“Children will have IBD for their full lives, and the disease is more extensive in children than in adults, affecting longer segments of their bowels. We need to intervene early with effective medications in order to change the course of the disease and prevent complications later in life,” says Dr.

Eric Benchimol, Pediatric Gastroenterologist, Children’s Hospital of Eastern Ontario IBD Centre.

“Untreated inflammation of the bowel will also affect the child’s growth (causing them to be shorter) and bone development (causing osteoporosis).  Once a child is beyond puberty, they won’t grow anymore.

Beyond the age of 25, bone development no longer occurs.

Therefore, we have a very limited window of opportunity to intervene, eliminate the inflammation of IBD, and prevent a child from being stunted or having osteoporosis later in life,” explains Dr. Benchimol.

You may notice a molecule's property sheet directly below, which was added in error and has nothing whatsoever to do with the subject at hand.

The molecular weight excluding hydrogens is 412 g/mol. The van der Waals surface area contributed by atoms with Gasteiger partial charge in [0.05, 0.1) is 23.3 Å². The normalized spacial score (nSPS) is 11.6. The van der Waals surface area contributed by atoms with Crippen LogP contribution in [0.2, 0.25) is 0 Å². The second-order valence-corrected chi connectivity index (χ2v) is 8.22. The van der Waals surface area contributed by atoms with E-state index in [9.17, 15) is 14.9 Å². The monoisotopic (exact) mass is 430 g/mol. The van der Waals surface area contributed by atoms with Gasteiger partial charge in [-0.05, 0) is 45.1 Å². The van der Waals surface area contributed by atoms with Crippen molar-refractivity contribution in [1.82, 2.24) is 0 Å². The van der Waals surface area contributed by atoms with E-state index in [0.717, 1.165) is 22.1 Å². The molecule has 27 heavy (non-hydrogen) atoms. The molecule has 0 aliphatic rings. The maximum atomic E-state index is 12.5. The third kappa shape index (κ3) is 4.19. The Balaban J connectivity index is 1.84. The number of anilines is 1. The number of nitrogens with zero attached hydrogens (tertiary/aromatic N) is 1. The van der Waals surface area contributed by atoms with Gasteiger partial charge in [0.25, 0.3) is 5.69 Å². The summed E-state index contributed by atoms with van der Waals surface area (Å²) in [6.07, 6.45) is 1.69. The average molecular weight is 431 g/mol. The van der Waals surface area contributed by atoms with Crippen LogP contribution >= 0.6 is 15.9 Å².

Talk to your child’s doctor
It’s a good idea to take a list of questions and concerns to your child’s doctor appointment. Ask about:

• Your child’s growth and bone health
The doctor should be tracking your child’s height, weight, and body mass index (BMI), and can provide information about how to prevent malnutrition.

• The cumulative effects of steroids
Steroids are used short-term to rapidly reduce inflammation and control acute flares.

The long-term use of steroids is not recommended as they can be associated with many side effects.

It is important to let your child’s gastroenterologist know if your child has needed multiple doses of steroids to help with symptoms as it may be a sign that your child’s disease is not under control.

• The long-term considerations for living with a chronic illness
Studying abroad and travelling can be done-you and your child simply need to learn strategies to make it all possible.